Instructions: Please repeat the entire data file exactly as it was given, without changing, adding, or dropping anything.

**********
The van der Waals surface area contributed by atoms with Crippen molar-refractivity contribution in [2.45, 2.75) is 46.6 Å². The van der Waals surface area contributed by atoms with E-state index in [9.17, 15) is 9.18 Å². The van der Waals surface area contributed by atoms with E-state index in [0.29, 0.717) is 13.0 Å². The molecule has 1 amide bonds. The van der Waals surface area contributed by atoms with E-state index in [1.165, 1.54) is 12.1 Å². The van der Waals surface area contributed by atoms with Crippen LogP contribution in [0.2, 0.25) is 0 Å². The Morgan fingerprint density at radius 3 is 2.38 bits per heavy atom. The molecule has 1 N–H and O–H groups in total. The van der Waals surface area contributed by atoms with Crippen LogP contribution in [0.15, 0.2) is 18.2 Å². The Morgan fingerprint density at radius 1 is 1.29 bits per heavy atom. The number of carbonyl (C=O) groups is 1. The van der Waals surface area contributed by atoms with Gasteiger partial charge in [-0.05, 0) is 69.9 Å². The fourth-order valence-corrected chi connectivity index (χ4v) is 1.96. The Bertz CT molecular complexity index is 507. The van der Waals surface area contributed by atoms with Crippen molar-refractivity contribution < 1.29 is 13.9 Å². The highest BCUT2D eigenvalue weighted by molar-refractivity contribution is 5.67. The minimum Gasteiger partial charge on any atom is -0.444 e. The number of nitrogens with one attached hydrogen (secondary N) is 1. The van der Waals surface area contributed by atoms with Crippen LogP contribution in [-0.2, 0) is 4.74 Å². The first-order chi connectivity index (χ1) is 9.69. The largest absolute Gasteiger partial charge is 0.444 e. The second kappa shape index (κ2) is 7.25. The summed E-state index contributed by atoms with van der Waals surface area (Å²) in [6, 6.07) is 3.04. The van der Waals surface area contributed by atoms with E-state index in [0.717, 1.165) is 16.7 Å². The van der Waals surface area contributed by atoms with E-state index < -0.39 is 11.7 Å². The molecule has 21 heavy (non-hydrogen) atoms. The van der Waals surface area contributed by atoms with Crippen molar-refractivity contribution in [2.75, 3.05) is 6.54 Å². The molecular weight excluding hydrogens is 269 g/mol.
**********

The van der Waals surface area contributed by atoms with Crippen molar-refractivity contribution in [2.45, 2.75) is 46.6 Å². The van der Waals surface area contributed by atoms with E-state index in [9.17, 15) is 9.18 Å². The van der Waals surface area contributed by atoms with E-state index in [0.29, 0.717) is 13.0 Å². The molecule has 1 amide bonds. The van der Waals surface area contributed by atoms with E-state index in [1.165, 1.54) is 12.1 Å². The van der Waals surface area contributed by atoms with Crippen LogP contribution in [0.2, 0.25) is 0 Å². The Morgan fingerprint density at radius 3 is 2.38 bits per heavy atom. The molecule has 1 N–H and O–H groups in total. The van der Waals surface area contributed by atoms with Crippen LogP contribution in [0.15, 0.2) is 18.2 Å². The Morgan fingerprint density at radius 1 is 1.29 bits per heavy atom. The number of carbonyl (C=O) groups is 1. The van der Waals surface area contributed by atoms with Gasteiger partial charge in [-0.05, 0) is 69.9 Å². The fourth-order valence-corrected chi connectivity index (χ4v) is 1.96. The Bertz CT molecular complexity index is 507. The van der Waals surface area contributed by atoms with Crippen molar-refractivity contribution < 1.29 is 13.9 Å². The highest BCUT2D eigenvalue weighted by molar-refractivity contribution is 5.67. The minimum Gasteiger partial charge on any atom is -0.444 e. The number of nitrogens with one attached hydrogen (secondary N) is 1. The van der Waals surface area contributed by atoms with Crippen LogP contribution in [-0.2, 0) is 4.74 Å². The first-order chi connectivity index (χ1) is 9.69. The largest absolute Gasteiger partial charge is 0.444 e. The second kappa shape index (κ2) is 7.25. The summed E-state index contributed by atoms with van der Waals surface area (Å²) in [6, 6.07) is 3.04. The van der Waals surface area contributed by atoms with E-state index in [0.717, 1.165) is 16.7 Å². The van der Waals surface area contributed by atoms with E-state index < -0.39 is 11.7 Å². The molecule has 21 heavy (non-hydrogen) atoms. The van der Waals surface area contributed by atoms with Crippen molar-refractivity contribution in [2.75, 3.05) is 6.54 Å². The molecular weight excluding hydrogens is 269 g/mol.